The Native Watercraft Slayer 10 Propel kayak is the newest, and smallest, member of the Slayer family. The Slayer 10 Propel has many of the same features as the Slayer 13, but its lighter and more maneuverable. It features a wide open deck and a fast stable hull as well as an extra large rudder. The Propel system is the only pedal drive that can be pedaled in reverse, an essential capability when battling the catch of the day. The seat can be quickly adjusted forward or backward for a total travel distance of 11" and still have plenty of room behind the seat for tackle boxes. The Slayer 10 Propel features ample foot pads on the deck to increase traction and reduce noise. The open bow trunk is perfect for Native fish bags, PFD storage, and comes with scuppers for drainage when punching through waves or surf, and with Native's groove track mounting rails located on each side from bow to stern customizing the Slayer is a cinch.
|Length:||10 ft / 3.05 m|
|Width:||34 in / 86.36 cm|
|Weight:||94 lb / 42.64 kg|
|Capacity:||500 lb / 226.8 kg|
|Leg Room - Total:||48 in / 121.9 cm|
|Number of Paddlers:||1 - Single/Solo|
|Type of Kayak:||Sit on Top|
This is one super kayak for fishing! The propel unit is great. I have a fishfinder with GPS mounted so I could measure my speed pretty accurately. With almost no effort you can make 2 mph, with an easy effort you can make 3 mph. Above that speed the level of effort increases dramatically compared to the increase in speed but really pumping hard I could get it to 4 mph. At that speed you will also notice more noise from the wake and turbulence created by the hull. All that is to be expected though. As a sit down platform for fishing this is really great, the seat is super comfy and with the optional organizer you can keep almost everything you need right at your fingertips. I am 62, and 5'10", 210 lbs and can stand up in it if I focus solely on maintaining my balance so I generally remain seated but it is absolutely stable enough for me to turn around in my seat and easily get to things in the back or even in the forward hatch. In other words, anything on the boat is accessible while out on the water. The rudder is responsive once you have some forward movement, leaning to the outside of the turn will dramatically increase your turn rate. I have seen some reviews that mention the need to constantly tweak the rudder to maintain a straight line. This should be expected, when you drive a car you make these corrections unconsciously. On the water you have the impacts of waves, wind, current and slight variations in speed that will impact your course. It is something you get used to very quickly. The track mount system on the sides each had only three fasteners holding them to the hull when I received the boat even though the track itself had pre-drilled slots for four. I did put another self tapping screw in each one to help stiffen up the track rail. If you plan to use a typical folding cart with this kayak be aware that the hull shape will make it an awkward fit and it will not balance well. I ended up making my own from PVC so I could make it wide enough to support the kayak and make it much easier to cart around. One very minor critique. The forward carry handle goes side to side rather than fore and aft. When carrying the kayak that arrangement is not as comfortable for me, you have to twist your wrist 90 degrees. I understand why they did it, it makes more room for the forward hatch, and it is easily overcome by adding a carry handle on a short length of rope. When I received the boat I immediately opened up the propel drive and added some grease to the gears. There was some there but I wasn't overly impressed by the amount. I think it would be hard to over-grease the gears and would rather risk that remote possibility than having them under- greased. Another minor issue is why they couldn't reduce the number of different allen wrenches required to dismantle the propel unit for servicing, Some are SAE some are metric. Additionally, the "spanner wrench" recommended was a bit pricey but I guess if you are already used to paying "Native" prices for accessories you are kind of numb to the cost.... I've gone through 3 kayaks in the past couple of years looking for the one that really lets me enjoy fishing, this is it. Being able to move or maintain position hands free while fishing is HUGE. I also enjoy going out with my fellow kayakers for a "paddle" or in my case "pedal". I see a lot of envious glances:-)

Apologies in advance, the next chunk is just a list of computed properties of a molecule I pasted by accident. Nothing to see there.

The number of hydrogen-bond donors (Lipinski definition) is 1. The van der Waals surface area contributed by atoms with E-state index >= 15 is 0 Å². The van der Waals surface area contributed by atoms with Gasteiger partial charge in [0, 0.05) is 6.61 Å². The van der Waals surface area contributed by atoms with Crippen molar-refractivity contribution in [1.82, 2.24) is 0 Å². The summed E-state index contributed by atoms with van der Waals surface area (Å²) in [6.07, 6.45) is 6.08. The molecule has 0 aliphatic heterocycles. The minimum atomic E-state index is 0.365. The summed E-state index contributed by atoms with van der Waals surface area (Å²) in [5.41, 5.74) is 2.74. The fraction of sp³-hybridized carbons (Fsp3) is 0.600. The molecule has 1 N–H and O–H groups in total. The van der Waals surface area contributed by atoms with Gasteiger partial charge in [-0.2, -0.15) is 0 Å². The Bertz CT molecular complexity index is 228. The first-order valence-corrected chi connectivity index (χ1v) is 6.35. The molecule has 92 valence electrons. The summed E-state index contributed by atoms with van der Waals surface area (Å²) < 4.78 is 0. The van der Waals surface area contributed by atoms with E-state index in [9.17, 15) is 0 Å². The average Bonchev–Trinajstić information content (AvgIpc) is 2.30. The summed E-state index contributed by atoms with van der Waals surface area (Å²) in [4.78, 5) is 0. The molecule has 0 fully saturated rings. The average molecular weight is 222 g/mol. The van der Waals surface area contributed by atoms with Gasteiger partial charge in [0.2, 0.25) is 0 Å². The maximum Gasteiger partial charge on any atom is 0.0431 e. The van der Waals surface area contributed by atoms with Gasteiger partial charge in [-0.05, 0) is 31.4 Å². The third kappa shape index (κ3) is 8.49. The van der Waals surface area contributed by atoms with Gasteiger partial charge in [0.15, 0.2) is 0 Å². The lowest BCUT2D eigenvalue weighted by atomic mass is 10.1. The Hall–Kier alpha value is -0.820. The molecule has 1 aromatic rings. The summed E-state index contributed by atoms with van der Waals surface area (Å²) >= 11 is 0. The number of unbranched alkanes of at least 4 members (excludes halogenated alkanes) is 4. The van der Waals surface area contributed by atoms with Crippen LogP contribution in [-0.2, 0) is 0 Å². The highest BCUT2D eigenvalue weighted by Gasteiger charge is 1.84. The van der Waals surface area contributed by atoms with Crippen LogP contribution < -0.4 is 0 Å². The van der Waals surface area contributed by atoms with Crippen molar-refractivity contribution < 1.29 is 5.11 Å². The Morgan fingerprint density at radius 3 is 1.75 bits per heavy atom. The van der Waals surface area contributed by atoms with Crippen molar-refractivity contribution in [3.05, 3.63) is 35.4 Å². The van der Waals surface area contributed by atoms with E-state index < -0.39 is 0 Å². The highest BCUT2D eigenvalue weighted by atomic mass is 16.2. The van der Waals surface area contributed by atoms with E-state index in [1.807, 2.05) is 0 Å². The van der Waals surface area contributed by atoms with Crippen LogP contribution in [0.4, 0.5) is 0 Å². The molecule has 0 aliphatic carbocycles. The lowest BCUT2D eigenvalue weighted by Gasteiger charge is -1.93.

I love this kayak! This is my first kayak and I couldn't be happier with this purchase. The quality of construction and design are evident. With the Propel system it is very maneuverable and due to the relative light weight I can easily load and unload it from the back of my pickup!